Salon Series: A Conversation with Daniel Kehlmann
October 12, 2016
NYU Washington, DC and the Goethe-Institut Washington partnered to present Daniel Kehlmann, renowned German-language author and Eberhard Berent Goethe Chair at New York University.
Daniel Kehlmann is a renowned German-language author and Eberhard Berent Goethe Chair at New York University. Born in 1975, Daniel Kehlmann is of both Austrian and German nationality. He is the author of many essays and short stories and at least five novels including Die Vermessung der Welt (2005, published in English as Measuring the World) and Ruhm (2009, published in English as Fame).
Measuring the World has been translated into more than forty languages and is the biggest selling novel in German since Patrick Süskind's Perfume. His awards include the Candide Prize, the Literature Prize of the Konrad Adenauer Foundation, the Heimito von Doderer Literature Award, the Kleist Prize, the WELT Literature Prize, and the Thomas Mann Prize.
Measuring the World marks the debut of a glorious new talent on the international scene. Daniel Kehlmann’s brilliant comic novel revolves around the meeting of two colossal geniuses of the Enlightenment.
Late in the eighteenth century, two young Germans set out to measure the world. One of them, the aristocratic naturalist Alexander von Humboldt, negotiates jungles, voyages down the Orinoco River, tastes poisons, climbs the highest mountain known to man, counts head lice, and explores and measures every cave and hill he comes across. The other, the reclusive and barely socialized mathematician Carl Friedrich Gauss, can prove that space is curved without leaving his home. Terrifyingly famous and wildly eccentric, these two polar opposites finally meet in Berlin in 1828, and are immediately embroiled in the turmoil of the post-Napolean world.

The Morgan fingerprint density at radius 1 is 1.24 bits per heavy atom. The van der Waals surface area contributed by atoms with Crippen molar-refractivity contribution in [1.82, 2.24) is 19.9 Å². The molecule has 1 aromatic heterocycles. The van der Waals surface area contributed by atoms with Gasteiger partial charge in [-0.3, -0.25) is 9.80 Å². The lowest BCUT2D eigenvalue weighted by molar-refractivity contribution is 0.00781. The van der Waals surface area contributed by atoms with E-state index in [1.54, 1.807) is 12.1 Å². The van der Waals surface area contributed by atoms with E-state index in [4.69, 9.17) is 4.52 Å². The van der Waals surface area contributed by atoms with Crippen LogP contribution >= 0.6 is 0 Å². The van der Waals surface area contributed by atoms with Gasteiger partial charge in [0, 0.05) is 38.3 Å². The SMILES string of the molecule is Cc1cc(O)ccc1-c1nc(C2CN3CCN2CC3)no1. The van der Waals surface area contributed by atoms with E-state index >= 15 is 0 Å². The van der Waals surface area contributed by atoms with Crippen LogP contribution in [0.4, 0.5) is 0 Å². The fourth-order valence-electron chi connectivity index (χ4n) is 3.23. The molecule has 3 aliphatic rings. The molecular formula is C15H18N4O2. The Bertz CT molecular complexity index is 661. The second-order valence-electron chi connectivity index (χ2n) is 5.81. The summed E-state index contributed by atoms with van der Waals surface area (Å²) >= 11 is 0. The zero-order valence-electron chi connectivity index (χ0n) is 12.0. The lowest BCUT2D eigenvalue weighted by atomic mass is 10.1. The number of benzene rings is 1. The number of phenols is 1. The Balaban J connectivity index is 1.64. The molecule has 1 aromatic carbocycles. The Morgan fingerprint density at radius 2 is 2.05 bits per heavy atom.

Dr. Mary Beth Stein (interlocutor) joined the Department of Romance, German, and Slavic Languages and Literatures at George Washington University in 1997. After receiving her Ph.D. from Indiana University in 1993, she taught at Haverford and Carleton Colleges. She has published articles on folklore history, Berlin and the Berlin Wall. Her current research explores the relationship between memory and literature since German reunification. Her primary teaching and research interests are in the areas of German cultural studies, folklore and literature of the 19th and 20th centuries. Supported by a prestigious Fulbright Senior Scholar grant, Professor Mary Beth Stein spent the 2000-2001 academic year in Berlin for a research project that deals with the Stasi files in East Germany and their socio-cultural ramifications. Professor Stein received GW's Bender Teaching Award in 2002.
The Constance Milstein and Family Global Academic Center has been made possible through the generous leadership and support of alumni and friends, who have facilitated the University's purchase of the global academic site.
The NYU Washington, DC Salon Series: Conversations with Writers & Artists offers an opportunity for the NYU and Washington, DC community to meet and engage in dialogue with acclaimed writers and artists as they reflect on their craft. This program provides facilitated conversations that aim to illuminate the guests’ creative processes, discuss their current works, and explain the impact of their work on the world around us.